About this title:
"Sheepshagger" is the story of Ianto: the inarticulate, inbred, ignoble savage. It is also the story of Ianto the seer, the visionary who comprehends Nature with a Blakean intensity, at one with the world he lives in. The novel is both these stories, both these people, and the character that emerges is one of the great creations of contemporary fiction. Robbed of his ancestral home - a near-derelict hovel in the mountains of west Wales - Ianto pledges revenge not only on the English yuppies who have turned his grandmother's cottage into a weekenders' barbeque party but on all those who have violated him and the land that is his. This latest act of colonial oppression and desecration triggers his lurid and strange imagination into unspeakable savagery - embodying our most primal fears of physical threat, a world beyond our control.
Written in rough, tough and fiercely native prose, Sheepshagger is a coming-of-age ensemble novel about a bunch of promiscuous, disenchanted, druggy Welsh youngsters, growing up in a world from which they feel disconnected, surrounded by a beautiful countryside they struggle to understand. In the middle and somehow pivotal to this motley Celtic crew is Ianto: a genetically unfortunate ne'er-do-well who yet possesses the spiritual centredness the others lack. It is Ianto who relates to the rurality around them: "the lightning blasted blackthorn", the "same soil his forefathers dug in". As a result of the strange, totemic figure he cuts, Ianto manages to hang with the others and become something of a mascot to them, even though they tease him mercilessly about his virginity. The dialogue is vivid and believable, in an expletive-rich Irvine Welsh way. The intervening descriptions are spare and impressive, although they sometimes strain too hard towards lyricism: "he is like something dredged from the harbour long sodden in silt and brine, a being discarnate of mud and stagnant water". The book culminates in a rural cop-chase; however the true poetic essence of the book is its very contemporary take on Welshness. Griffiths' second novel is a modern-day elegy to the put-upon man-of-the-woods, the long-oppressed Celt, the deracinated Taff, the Sheepshagger. -- Sean Thomas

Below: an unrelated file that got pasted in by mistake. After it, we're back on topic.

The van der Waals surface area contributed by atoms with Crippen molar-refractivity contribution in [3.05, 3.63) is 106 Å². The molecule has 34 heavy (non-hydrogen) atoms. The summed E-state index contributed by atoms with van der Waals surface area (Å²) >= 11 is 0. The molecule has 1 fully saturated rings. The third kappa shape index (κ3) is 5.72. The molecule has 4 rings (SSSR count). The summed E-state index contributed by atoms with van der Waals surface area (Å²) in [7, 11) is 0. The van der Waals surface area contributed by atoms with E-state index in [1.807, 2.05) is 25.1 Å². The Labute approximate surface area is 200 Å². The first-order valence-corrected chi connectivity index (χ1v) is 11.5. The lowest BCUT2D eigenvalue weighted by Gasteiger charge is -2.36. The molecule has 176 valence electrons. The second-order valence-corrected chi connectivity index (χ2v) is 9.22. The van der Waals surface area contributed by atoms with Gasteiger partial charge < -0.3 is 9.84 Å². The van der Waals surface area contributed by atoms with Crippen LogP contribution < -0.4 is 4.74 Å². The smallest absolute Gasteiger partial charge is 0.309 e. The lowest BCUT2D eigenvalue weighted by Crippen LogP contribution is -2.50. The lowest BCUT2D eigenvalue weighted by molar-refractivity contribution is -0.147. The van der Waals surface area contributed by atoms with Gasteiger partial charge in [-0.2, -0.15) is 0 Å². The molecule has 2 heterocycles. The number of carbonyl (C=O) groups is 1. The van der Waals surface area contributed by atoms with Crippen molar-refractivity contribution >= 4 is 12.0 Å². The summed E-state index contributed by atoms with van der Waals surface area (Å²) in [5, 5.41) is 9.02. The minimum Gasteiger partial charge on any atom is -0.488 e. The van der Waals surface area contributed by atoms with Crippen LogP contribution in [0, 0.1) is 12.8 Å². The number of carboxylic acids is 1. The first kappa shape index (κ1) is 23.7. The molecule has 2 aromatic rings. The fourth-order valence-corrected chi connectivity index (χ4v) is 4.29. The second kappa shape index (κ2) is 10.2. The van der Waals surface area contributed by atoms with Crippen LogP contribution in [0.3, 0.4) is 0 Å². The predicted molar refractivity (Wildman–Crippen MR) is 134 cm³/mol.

Praise for "Grits" "An astonishing feat -- a work which both challenges and re-affirms the power of the novel." -- Irvine Welsh"Persuasive, alarming and addictive." -- Francis Gilbert, "The Times"
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